In 1988, Dr. Dweck first presented a research-based model to show the impact of mindsets. She showed how a person’s mindset sets the stage for either performance goals or learning goals. A student with a performance goal might be worried about looking smart all the time, and avoid challenging work. On the other hand, a student with a learning goal will pursue interesting and challenging tasks in order to learn more.

In subsequent studies, Dr. Dweck found that people’s theories about their own intelligence had a significant impact on their motivation, effort, and approach to challenges. Those who believe their abilities are malleable are more likely to embrace challenges and persist despite failure. This model of the fixed vs. growth mindset shows how cognitive, affective, and behavioral features are linked to one’s beliefs about the malleability of their intelligence. The graphic below demonstrates this research, and how different mindsets lead to different patterns of behavior.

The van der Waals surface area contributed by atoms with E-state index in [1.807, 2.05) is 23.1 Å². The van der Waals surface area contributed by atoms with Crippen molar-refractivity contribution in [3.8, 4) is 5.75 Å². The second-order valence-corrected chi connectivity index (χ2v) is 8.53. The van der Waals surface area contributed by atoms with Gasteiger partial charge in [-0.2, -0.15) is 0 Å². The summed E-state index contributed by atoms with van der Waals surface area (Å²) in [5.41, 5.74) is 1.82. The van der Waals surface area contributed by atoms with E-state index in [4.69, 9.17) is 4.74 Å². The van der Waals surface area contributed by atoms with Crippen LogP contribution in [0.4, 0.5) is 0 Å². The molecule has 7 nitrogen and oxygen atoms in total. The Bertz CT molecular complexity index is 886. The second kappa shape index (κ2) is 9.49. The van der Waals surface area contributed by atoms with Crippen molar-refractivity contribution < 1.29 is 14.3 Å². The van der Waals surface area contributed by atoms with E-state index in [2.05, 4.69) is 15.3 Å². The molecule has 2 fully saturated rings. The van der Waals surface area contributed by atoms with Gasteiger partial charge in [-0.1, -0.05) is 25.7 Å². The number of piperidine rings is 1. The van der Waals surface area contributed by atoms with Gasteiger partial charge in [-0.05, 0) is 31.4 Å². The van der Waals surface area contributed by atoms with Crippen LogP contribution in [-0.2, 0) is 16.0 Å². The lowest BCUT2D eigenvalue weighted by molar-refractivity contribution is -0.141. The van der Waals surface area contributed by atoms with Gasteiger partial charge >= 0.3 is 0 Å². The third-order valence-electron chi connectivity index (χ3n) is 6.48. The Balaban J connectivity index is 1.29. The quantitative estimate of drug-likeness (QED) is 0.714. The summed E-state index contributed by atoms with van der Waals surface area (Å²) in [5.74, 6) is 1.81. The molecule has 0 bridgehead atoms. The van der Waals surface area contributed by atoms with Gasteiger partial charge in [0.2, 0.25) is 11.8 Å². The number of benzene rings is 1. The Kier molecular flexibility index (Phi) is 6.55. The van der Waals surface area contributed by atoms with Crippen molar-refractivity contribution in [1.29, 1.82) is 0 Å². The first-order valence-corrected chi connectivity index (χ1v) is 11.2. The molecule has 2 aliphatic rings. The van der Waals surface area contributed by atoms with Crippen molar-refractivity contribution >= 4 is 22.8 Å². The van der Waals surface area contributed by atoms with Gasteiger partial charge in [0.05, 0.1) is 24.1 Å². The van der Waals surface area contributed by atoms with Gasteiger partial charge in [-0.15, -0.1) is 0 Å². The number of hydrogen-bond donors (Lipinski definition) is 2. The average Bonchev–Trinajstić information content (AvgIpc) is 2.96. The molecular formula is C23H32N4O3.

Dweck, C.S. & Leggett, E.L. (1988). A Social-Cognitive Approach to Motivation and Personality

Two Mindsets

Carol S. Dweck, Ph.D. - Graphic by Nigel Holmes

Roll over the growth mindset graphics to learn more.

Embrace Challenges

Students with a growth mindset are more likely to choose a challenge than those with a fixed mindset.

View PDF White Paper:

Praise for Intelligence Can Undermine Children's Motivation and Performance

Persist in the Face of Setbacks

After a growth mindset intervention, students who were at risk of dropping out of high school had higher grade point averages in core academic courses.

Research article:

Mind-Set Interventions Are a Scalable Treatment for Academic Underachievement

See Effort as Path to Mastery

Students who understand that they can get smarter have a goal of learning, therefore they believe that effort makes them smarter and as a result exert more effort in their studies.

Research article:

Implicit Theories of Intelligence Predict Achievement Across an Adolescent Transition: A Longitudinal Study and an Intervention

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